INT: Poehler/Rudolph

Truth be told, I haven’t watched “Saturday Night Live” for many years. When I do watch it, I tend to prefer the classic “not ready for prime time players” such as John Belushi, Chevy Chase , Gilda Radner and such. But there do seem to be plenty of talented people working their way through SNL and sometimes on to bigger and better things. SHREK THE THIRD has quite a few of them, including Eddie Murphy, Mike Myers, Cheri Oteri and a couple fresh faces including Maya Rudolph and Amy Poehler. They both have done a handful of movies here and there, and it seems they may continue along that path. Amy who has appeared in BLADES OF GLORY and will soon be seen in MR. WOODCOCK. Maya, in IDIOCRACY and A PRAIRIE HOME COMPANION and now, along with Amy, can be heard as modern day princess’ in SHREK THE THIRD.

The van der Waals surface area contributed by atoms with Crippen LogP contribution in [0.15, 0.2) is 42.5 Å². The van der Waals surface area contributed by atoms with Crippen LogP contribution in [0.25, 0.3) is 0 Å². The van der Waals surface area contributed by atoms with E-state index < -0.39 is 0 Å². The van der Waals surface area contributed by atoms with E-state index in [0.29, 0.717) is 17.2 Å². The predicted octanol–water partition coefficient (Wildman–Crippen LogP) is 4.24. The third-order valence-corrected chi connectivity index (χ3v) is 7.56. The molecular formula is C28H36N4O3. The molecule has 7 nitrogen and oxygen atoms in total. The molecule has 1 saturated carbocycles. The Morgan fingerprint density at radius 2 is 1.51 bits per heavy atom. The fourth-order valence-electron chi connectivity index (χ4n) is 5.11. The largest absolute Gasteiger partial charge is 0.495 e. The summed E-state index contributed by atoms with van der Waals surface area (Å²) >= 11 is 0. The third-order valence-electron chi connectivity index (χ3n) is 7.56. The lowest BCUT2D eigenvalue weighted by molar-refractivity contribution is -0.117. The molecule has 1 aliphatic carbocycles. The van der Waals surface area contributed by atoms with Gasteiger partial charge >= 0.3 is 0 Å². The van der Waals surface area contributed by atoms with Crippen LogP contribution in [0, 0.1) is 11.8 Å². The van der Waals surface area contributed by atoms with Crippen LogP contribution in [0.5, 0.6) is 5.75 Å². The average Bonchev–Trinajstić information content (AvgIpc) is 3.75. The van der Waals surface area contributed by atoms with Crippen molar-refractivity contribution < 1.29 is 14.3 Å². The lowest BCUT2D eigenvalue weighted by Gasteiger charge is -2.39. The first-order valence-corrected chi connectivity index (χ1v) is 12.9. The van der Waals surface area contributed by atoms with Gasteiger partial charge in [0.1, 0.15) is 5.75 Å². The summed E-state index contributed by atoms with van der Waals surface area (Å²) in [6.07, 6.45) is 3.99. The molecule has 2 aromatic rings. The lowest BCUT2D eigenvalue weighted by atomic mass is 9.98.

When Amy and Maya stopped by The Four Seasons in Beverly Hills , I was pleasantly surprised. They are not only very funny but they were also energetic and happy to be a part of the SHREK world. Although they seemed to think that if Shrek, or someone that looked like Shrek, barged into the room, it might be a bit freaky. It could happen. They also spoke about Saturday Night Live and the talent that has come from the show, and some future plans including MR. WOODCOCK and HORTON HEARS A WHO. They also had a taste of fun with the Shrek pens handed out, you know the ones, push a button and Donkey talks. Fun stuff folks. Nothing like hearing Donkey sing… “Someone’s in the kitchen with Donkey…” It was a blast to talk to the princess’ and what else can I say, check out what Snow White and Rapunzel had to say.

Amy Poehler Maya Rudolph

Is there a certain childhood fantasy thing about doing something like this?